To Emerson, there is little distinction between the natural and the supernatural. Rather than parsing the universe into a bifurcated and dualistic compartmentalization of science and theology, he wraps one in the binding of the other. Echoing Augustine in The City of God he writes “The difference between the actual and the ideal force of man is happily figured by the schoolmen, in saying, that the knowledge of man is an evening knowledge, vespertina cognitio, but that of God is a morning knowledge, matutina cognitio.”
Today there seems to be a logical division between science and religion and atheists cling to reason as their highest calling as if it is obviously precluded from faith. Emerson will have none of that. Truth is truth and it is not less so simply because we don’t fully grasp the details. The evidence of God’s existence and continual presence is hidebound in every atom, every gene.
I played in the woods as a boy and had to be forced out of a high tree house when the day was over. Back then, the woods were my friend and playmate and I memorized every leaf. I spent hours alone and there learned the good company of books, nature, and a boy’s imagination.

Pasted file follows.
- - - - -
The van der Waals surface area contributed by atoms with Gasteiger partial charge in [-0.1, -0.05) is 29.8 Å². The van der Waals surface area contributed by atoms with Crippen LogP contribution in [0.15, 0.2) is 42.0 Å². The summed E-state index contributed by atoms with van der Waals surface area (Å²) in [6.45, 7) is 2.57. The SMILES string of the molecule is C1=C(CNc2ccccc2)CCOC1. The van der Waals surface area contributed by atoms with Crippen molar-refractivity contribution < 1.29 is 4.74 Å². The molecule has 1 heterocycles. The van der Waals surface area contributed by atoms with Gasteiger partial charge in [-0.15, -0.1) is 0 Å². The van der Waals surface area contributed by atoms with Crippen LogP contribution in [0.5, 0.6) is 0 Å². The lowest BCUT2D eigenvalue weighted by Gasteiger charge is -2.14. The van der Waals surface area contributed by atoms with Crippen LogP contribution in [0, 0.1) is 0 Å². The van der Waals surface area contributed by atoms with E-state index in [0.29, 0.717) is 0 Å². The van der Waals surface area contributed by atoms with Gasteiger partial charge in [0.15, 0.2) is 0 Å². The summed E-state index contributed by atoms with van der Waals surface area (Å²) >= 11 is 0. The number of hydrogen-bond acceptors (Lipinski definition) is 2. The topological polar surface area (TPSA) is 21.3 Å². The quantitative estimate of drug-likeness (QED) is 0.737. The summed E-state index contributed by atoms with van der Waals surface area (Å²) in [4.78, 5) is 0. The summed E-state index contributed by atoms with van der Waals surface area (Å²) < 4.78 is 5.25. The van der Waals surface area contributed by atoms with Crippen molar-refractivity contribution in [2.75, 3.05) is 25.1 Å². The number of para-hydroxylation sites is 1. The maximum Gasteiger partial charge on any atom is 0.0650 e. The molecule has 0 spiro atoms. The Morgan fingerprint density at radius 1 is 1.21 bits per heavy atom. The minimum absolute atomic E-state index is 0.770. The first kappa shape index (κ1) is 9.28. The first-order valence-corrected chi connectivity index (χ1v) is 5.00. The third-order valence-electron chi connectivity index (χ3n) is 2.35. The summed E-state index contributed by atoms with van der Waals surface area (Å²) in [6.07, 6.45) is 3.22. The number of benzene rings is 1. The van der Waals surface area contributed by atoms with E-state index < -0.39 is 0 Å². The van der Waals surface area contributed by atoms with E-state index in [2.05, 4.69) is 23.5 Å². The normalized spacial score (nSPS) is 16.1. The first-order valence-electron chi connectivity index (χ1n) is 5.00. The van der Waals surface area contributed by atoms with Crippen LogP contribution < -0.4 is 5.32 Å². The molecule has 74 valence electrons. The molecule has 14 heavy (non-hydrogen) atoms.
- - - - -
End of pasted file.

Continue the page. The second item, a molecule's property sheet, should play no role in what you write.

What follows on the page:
I see the woods differently now.
A severe draught in 2011 claimed dozens of them, and my heart broke afterwards during the necessary deforestation process. I’m now like a man who has recently lost an eye or a limb, feeling insecure and protective of the remaining life. These days I spend time looking at them from a comfortable swing rather than high in their branches. They are still my friends, but we are old men who silently nod as they teach me about things I still don’t understand.
I hear their voices, but I can never quite understand what they are saying.
It reminds me of a line written by Nathaniel Hawthorn, “There seems to be things I can almost get hold of, and think about; but when I am just on the point of seizing them, they start away, like slippery things.”
I think about what all those old trees have seen – the people they’ve known and the secrets they keep.
They are most precious to me when I see my grandchildren playing there. Like me as a boy, they appropriately take it all for granted, not yet understanding the value of their gift, but also like me, their play under the forest’s watchful eye is creating a safe place in their soul they will retreat to when they are older.
I imagine my granddaughter many years from now, sitting on a sofa speaking to her own granddaughter and saying
“Oh my child, I wish I could explain it to you…”
Emerson is for seekers.
As he writes “No man ever prayed heartily, without learning something. But when a faithful thinker, resolute to detach every object from personal relations, and see it in the light of thought, shall, at the same time, kindle science with the fire of the holiest affections, then will God go forth anew into the creation.”